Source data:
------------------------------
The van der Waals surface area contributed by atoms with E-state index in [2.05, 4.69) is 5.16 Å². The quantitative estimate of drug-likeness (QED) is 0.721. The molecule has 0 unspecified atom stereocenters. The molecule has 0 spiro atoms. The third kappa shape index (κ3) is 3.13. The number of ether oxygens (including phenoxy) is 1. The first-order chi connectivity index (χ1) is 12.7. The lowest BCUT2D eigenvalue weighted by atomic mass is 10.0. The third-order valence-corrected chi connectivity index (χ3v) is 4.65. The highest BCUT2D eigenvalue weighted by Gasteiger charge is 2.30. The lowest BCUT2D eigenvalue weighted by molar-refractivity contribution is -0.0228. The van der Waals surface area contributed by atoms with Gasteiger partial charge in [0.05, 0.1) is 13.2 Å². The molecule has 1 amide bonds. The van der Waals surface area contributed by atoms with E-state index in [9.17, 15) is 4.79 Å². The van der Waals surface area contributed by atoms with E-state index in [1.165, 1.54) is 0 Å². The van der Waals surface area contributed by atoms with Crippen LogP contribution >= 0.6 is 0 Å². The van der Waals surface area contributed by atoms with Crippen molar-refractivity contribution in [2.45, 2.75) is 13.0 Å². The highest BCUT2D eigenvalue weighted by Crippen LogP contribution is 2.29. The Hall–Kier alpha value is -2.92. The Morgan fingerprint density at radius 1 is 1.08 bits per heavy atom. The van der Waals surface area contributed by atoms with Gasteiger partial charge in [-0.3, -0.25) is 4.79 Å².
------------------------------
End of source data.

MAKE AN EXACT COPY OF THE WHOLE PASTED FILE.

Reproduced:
The van der Waals surface area contributed by atoms with E-state index in [2.05, 4.69) is 5.16 Å². The quantitative estimate of drug-likeness (QED) is 0.721. The molecule has 0 unspecified atom stereocenters. The molecule has 0 spiro atoms. The third kappa shape index (κ3) is 3.13. The number of ether oxygens (including phenoxy) is 1. The first-order chi connectivity index (χ1) is 12.7. The lowest BCUT2D eigenvalue weighted by atomic mass is 10.0. The third-order valence-corrected chi connectivity index (χ3v) is 4.65. The highest BCUT2D eigenvalue weighted by Gasteiger charge is 2.30. The lowest BCUT2D eigenvalue weighted by molar-refractivity contribution is -0.0228. The van der Waals surface area contributed by atoms with Gasteiger partial charge in [0.05, 0.1) is 13.2 Å². The molecule has 1 amide bonds. The van der Waals surface area contributed by atoms with E-state index in [9.17, 15) is 4.79 Å². The van der Waals surface area contributed by atoms with E-state index in [1.165, 1.54) is 0 Å². The van der Waals surface area contributed by atoms with Crippen LogP contribution >= 0.6 is 0 Å². The van der Waals surface area contributed by atoms with Crippen molar-refractivity contribution in [2.45, 2.75) is 13.0 Å². The highest BCUT2D eigenvalue weighted by Crippen LogP contribution is 2.29. The Hall–Kier alpha value is -2.92. The Morgan fingerprint density at radius 1 is 1.08 bits per heavy atom. The van der Waals surface area contributed by atoms with Gasteiger partial charge in [-0.3, -0.25) is 4.79 Å².